Early one Christmas morning, eyes wide open in the dark bedroom, listening to the house asleep and creaking, I decided I would really try this time. I would be scientific and patient. I would not hurry childishly. I would think calmly. It felt like it took hours. Inching my way and barely breathing, I rolled onto my belly in what I thought was a “common sleep pattern of activity” and waited. Nothing. No response. She was asleep, purring deeply. I continued. First a flannel-covered leg over the side of the bed, dangling barefoot in the air, then an arm, then the tiniest movements to get the middle of my body out ~ it was going extremely well, I was doing it! The only thing I could hear was my heart beating. All the bedrooms of our geranium-colored house were filled with sleeping souls and every house in our neighborhood was dark, I was the only one awake in the world. Just me and Santa and our date with destiny. I could do this. Extra carefully I slid out another leg thereby dragging myself over the edge of the bed, nose and lips smooshing against sheets as I went. This put me on the floor, on my knees and one hand, next to the bed, with only one arm to bring across the sheets to freedom. I had it made in the shade. Slowly I began to pull my arm toward me and then, after all that, at the last possible moment, my grandma, quick as a jack-in-the-box lighting bolt with a hand on the end of it, reached out, grabbed my arm and said in a shockingly low and unexpected voice, “Where do you think you’re going?”
Yeeeeiiiikkkkss. She scared me to death. And that was the end of that. Foiled again. My grandma was awake even when she was asleep, she could see through eyelids. I didn’t even try to beg my way out. It was pure dark in the room with only a sliver of moon peeping through the windows as I crawled back into bed returned to my lonely cell KNOWING that Santa magic had gone on in the living room such a very few steps away across the wool carpet of many colors but I could not get to it. Woe was me. She wanted me to wait for dawn and not wake my uncles who were sleeping on the couches. Fortunately my little brothers and sisters were home free, no Grandma in their beds, and it wasn’t long till the tip-toe of little muk luks was heard scurrying down the hall and I was set free! Free at Last. Let the party begin! And yes, we did live happily ever after, at least until the next Christmas Eve which I didn’t really have to worry about because I knew it would take forever to arrive.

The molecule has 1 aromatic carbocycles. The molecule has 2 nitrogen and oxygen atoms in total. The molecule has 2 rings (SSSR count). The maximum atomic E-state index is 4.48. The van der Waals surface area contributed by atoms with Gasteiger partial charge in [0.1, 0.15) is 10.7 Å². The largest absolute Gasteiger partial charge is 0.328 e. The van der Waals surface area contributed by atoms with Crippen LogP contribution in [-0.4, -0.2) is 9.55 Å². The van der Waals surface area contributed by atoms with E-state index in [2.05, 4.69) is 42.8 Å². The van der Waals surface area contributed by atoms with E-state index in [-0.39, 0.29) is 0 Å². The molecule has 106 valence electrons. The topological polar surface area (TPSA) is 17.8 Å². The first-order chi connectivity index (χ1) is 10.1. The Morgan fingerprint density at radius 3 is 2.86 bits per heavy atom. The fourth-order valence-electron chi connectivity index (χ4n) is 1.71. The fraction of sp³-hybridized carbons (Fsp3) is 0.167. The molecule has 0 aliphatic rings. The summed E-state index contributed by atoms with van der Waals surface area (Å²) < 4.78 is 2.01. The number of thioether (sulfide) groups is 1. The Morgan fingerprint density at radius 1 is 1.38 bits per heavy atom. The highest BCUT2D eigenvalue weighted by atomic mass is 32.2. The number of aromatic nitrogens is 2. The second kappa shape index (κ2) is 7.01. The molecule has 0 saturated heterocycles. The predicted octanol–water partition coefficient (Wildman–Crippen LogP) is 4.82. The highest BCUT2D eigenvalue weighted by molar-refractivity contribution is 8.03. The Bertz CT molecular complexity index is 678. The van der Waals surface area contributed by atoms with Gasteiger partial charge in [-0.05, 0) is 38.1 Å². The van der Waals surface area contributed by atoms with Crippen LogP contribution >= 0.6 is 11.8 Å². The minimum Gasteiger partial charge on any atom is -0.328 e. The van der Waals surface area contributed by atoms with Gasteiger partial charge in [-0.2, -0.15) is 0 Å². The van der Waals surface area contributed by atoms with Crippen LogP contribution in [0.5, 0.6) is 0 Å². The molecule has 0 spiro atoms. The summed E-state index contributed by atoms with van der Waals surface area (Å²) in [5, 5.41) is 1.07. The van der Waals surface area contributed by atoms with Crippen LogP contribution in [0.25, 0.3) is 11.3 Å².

Merry Christmas Girlfriends, tell someone a Christmas story tonight. Little ones love it but so do big ones. May visions of sugarplums dance in your heads this night of nights. We’ll do our drawing on the 26th (I’m still wrapping the consolation prizes, that’s a whole lotta ribbon!) … If you haven’t signed up for our Christmas Giveaway, scroll down to read further and join the fun.
My prayer for you:
Ah friends, dear friends, as years go on and heads get gray, how fast the guests do go. Touch hands, touch hands, with those that stay ~ strong hands to weak, old hands to young, around the Christmas board touch hands. ♥ We are so lucky to have each other ♥
Starlight, star bright, first star I see tonight . . .